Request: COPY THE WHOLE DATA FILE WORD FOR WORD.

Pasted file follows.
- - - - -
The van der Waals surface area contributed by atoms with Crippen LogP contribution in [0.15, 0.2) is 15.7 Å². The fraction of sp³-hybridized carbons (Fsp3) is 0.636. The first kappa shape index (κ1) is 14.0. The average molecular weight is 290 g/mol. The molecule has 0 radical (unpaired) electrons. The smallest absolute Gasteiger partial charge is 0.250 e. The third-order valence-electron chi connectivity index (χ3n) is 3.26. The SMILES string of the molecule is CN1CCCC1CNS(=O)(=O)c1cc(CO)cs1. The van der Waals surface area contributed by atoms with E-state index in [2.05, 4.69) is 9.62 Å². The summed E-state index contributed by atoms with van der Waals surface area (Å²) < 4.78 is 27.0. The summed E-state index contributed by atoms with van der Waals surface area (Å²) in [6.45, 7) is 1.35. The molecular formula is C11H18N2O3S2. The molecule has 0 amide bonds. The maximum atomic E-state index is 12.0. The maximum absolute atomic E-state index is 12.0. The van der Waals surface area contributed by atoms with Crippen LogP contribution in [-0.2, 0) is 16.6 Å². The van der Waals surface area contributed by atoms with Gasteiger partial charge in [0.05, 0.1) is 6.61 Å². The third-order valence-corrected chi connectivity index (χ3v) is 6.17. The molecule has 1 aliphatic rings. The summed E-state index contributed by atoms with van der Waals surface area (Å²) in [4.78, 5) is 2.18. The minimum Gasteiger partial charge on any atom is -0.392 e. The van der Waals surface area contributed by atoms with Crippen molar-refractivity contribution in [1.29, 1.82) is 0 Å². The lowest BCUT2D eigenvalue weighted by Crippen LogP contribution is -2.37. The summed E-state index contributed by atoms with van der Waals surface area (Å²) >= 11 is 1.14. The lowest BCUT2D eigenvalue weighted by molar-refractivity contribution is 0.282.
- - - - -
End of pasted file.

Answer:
The van der Waals surface area contributed by atoms with Crippen LogP contribution in [0.15, 0.2) is 15.7 Å². The fraction of sp³-hybridized carbons (Fsp3) is 0.636. The first kappa shape index (κ1) is 14.0. The average molecular weight is 290 g/mol. The molecule has 0 radical (unpaired) electrons. The smallest absolute Gasteiger partial charge is 0.250 e. The third-order valence-electron chi connectivity index (χ3n) is 3.26. The SMILES string of the molecule is CN1CCCC1CNS(=O)(=O)c1cc(CO)cs1. The van der Waals surface area contributed by atoms with E-state index in [2.05, 4.69) is 9.62 Å². The summed E-state index contributed by atoms with van der Waals surface area (Å²) < 4.78 is 27.0. The summed E-state index contributed by atoms with van der Waals surface area (Å²) in [6.45, 7) is 1.35. The molecular formula is C11H18N2O3S2. The molecule has 0 amide bonds. The maximum atomic E-state index is 12.0. The maximum absolute atomic E-state index is 12.0. The van der Waals surface area contributed by atoms with Crippen LogP contribution in [-0.2, 0) is 16.6 Å². The van der Waals surface area contributed by atoms with Gasteiger partial charge in [0.05, 0.1) is 6.61 Å². The third-order valence-corrected chi connectivity index (χ3v) is 6.17. The molecule has 1 aliphatic rings. The summed E-state index contributed by atoms with van der Waals surface area (Å²) in [4.78, 5) is 2.18. The minimum Gasteiger partial charge on any atom is -0.392 e. The van der Waals surface area contributed by atoms with Crippen molar-refractivity contribution in [1.29, 1.82) is 0 Å². The lowest BCUT2D eigenvalue weighted by Crippen LogP contribution is -2.37. The summed E-state index contributed by atoms with van der Waals surface area (Å²) >= 11 is 1.14. The lowest BCUT2D eigenvalue weighted by molar-refractivity contribution is 0.282.